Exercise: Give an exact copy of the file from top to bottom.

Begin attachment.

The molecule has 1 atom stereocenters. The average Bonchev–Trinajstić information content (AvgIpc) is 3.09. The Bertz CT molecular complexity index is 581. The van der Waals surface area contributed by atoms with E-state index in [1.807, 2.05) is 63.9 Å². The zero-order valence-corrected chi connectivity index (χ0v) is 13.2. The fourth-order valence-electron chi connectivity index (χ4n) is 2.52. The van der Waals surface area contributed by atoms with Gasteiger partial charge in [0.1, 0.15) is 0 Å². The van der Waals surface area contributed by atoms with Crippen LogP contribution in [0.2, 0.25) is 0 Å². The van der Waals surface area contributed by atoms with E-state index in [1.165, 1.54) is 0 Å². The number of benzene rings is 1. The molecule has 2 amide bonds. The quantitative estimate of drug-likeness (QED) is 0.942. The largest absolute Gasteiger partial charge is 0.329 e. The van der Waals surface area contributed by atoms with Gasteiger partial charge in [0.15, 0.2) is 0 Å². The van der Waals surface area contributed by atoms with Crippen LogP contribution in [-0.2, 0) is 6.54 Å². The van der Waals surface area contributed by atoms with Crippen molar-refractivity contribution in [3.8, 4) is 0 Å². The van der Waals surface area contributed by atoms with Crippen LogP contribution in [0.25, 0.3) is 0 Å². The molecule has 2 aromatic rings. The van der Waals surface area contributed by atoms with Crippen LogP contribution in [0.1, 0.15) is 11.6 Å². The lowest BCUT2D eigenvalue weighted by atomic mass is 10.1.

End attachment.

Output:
The molecule has 1 atom stereocenters. The average Bonchev–Trinajstić information content (AvgIpc) is 3.09. The Bertz CT molecular complexity index is 581. The van der Waals surface area contributed by atoms with E-state index in [1.807, 2.05) is 63.9 Å². The zero-order valence-corrected chi connectivity index (χ0v) is 13.2. The fourth-order valence-electron chi connectivity index (χ4n) is 2.52. The van der Waals surface area contributed by atoms with Gasteiger partial charge in [0.1, 0.15) is 0 Å². The van der Waals surface area contributed by atoms with Crippen LogP contribution in [0.2, 0.25) is 0 Å². The van der Waals surface area contributed by atoms with E-state index in [1.165, 1.54) is 0 Å². The number of benzene rings is 1. The molecule has 2 amide bonds. The quantitative estimate of drug-likeness (QED) is 0.942. The largest absolute Gasteiger partial charge is 0.329 e. The van der Waals surface area contributed by atoms with Gasteiger partial charge in [0.15, 0.2) is 0 Å². The van der Waals surface area contributed by atoms with Crippen LogP contribution in [-0.2, 0) is 6.54 Å². The van der Waals surface area contributed by atoms with Crippen molar-refractivity contribution in [3.8, 4) is 0 Å². The van der Waals surface area contributed by atoms with Crippen LogP contribution in [0.25, 0.3) is 0 Å². The molecule has 2 aromatic rings. The van der Waals surface area contributed by atoms with Crippen LogP contribution in [0.1, 0.15) is 11.6 Å². The lowest BCUT2D eigenvalue weighted by atomic mass is 10.1.